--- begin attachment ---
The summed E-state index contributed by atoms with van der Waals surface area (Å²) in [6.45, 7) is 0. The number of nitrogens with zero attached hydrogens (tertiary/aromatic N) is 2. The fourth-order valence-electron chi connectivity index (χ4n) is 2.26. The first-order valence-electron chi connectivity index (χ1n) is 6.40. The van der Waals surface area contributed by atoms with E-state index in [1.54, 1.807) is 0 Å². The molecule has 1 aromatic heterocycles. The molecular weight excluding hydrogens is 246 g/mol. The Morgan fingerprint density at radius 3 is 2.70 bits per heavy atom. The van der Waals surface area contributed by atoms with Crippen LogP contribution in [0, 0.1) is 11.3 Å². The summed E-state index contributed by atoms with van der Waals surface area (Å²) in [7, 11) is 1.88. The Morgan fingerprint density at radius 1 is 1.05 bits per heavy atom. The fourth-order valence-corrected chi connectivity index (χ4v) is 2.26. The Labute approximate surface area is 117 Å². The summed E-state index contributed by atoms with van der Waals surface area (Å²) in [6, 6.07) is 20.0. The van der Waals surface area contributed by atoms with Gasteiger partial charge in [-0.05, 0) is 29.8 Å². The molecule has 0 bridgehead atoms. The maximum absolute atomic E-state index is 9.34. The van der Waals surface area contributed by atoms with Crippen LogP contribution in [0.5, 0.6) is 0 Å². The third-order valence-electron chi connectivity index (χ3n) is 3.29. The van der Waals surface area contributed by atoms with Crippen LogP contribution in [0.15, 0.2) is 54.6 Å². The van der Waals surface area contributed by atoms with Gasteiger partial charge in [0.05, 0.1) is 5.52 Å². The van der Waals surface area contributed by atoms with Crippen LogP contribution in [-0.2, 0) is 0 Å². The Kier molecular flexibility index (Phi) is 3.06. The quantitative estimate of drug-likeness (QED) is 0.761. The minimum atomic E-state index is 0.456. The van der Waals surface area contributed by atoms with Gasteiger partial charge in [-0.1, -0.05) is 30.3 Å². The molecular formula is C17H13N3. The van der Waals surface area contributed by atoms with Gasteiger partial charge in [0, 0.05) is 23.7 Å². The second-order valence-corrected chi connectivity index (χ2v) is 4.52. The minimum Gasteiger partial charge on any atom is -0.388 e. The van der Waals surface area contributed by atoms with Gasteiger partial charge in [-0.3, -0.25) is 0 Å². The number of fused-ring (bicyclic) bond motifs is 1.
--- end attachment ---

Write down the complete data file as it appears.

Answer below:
The summed E-state index contributed by atoms with van der Waals surface area (Å²) in [6.45, 7) is 0. The number of nitrogens with zero attached hydrogens (tertiary/aromatic N) is 2. The fourth-order valence-electron chi connectivity index (χ4n) is 2.26. The first-order valence-electron chi connectivity index (χ1n) is 6.40. The van der Waals surface area contributed by atoms with E-state index in [1.54, 1.807) is 0 Å². The molecule has 1 aromatic heterocycles. The molecular weight excluding hydrogens is 246 g/mol. The Morgan fingerprint density at radius 3 is 2.70 bits per heavy atom. The van der Waals surface area contributed by atoms with Crippen LogP contribution in [0, 0.1) is 11.3 Å². The summed E-state index contributed by atoms with van der Waals surface area (Å²) in [7, 11) is 1.88. The Morgan fingerprint density at radius 1 is 1.05 bits per heavy atom. The fourth-order valence-corrected chi connectivity index (χ4v) is 2.26. The Labute approximate surface area is 117 Å². The summed E-state index contributed by atoms with van der Waals surface area (Å²) in [6, 6.07) is 20.0. The van der Waals surface area contributed by atoms with Gasteiger partial charge in [-0.05, 0) is 29.8 Å². The molecule has 0 bridgehead atoms. The maximum absolute atomic E-state index is 9.34. The van der Waals surface area contributed by atoms with Crippen LogP contribution in [0.5, 0.6) is 0 Å². The third-order valence-electron chi connectivity index (χ3n) is 3.29. The van der Waals surface area contributed by atoms with Crippen LogP contribution in [0.15, 0.2) is 54.6 Å². The van der Waals surface area contributed by atoms with Gasteiger partial charge in [0.05, 0.1) is 5.52 Å². The van der Waals surface area contributed by atoms with Crippen LogP contribution in [-0.2, 0) is 0 Å². The Kier molecular flexibility index (Phi) is 3.06. The quantitative estimate of drug-likeness (QED) is 0.761. The minimum atomic E-state index is 0.456. The van der Waals surface area contributed by atoms with Gasteiger partial charge in [-0.1, -0.05) is 30.3 Å². The molecular formula is C17H13N3. The van der Waals surface area contributed by atoms with Gasteiger partial charge in [0, 0.05) is 23.7 Å². The second-order valence-corrected chi connectivity index (χ2v) is 4.52. The minimum Gasteiger partial charge on any atom is -0.388 e. The van der Waals surface area contributed by atoms with Gasteiger partial charge in [-0.3, -0.25) is 0 Å². The number of fused-ring (bicyclic) bond motifs is 1.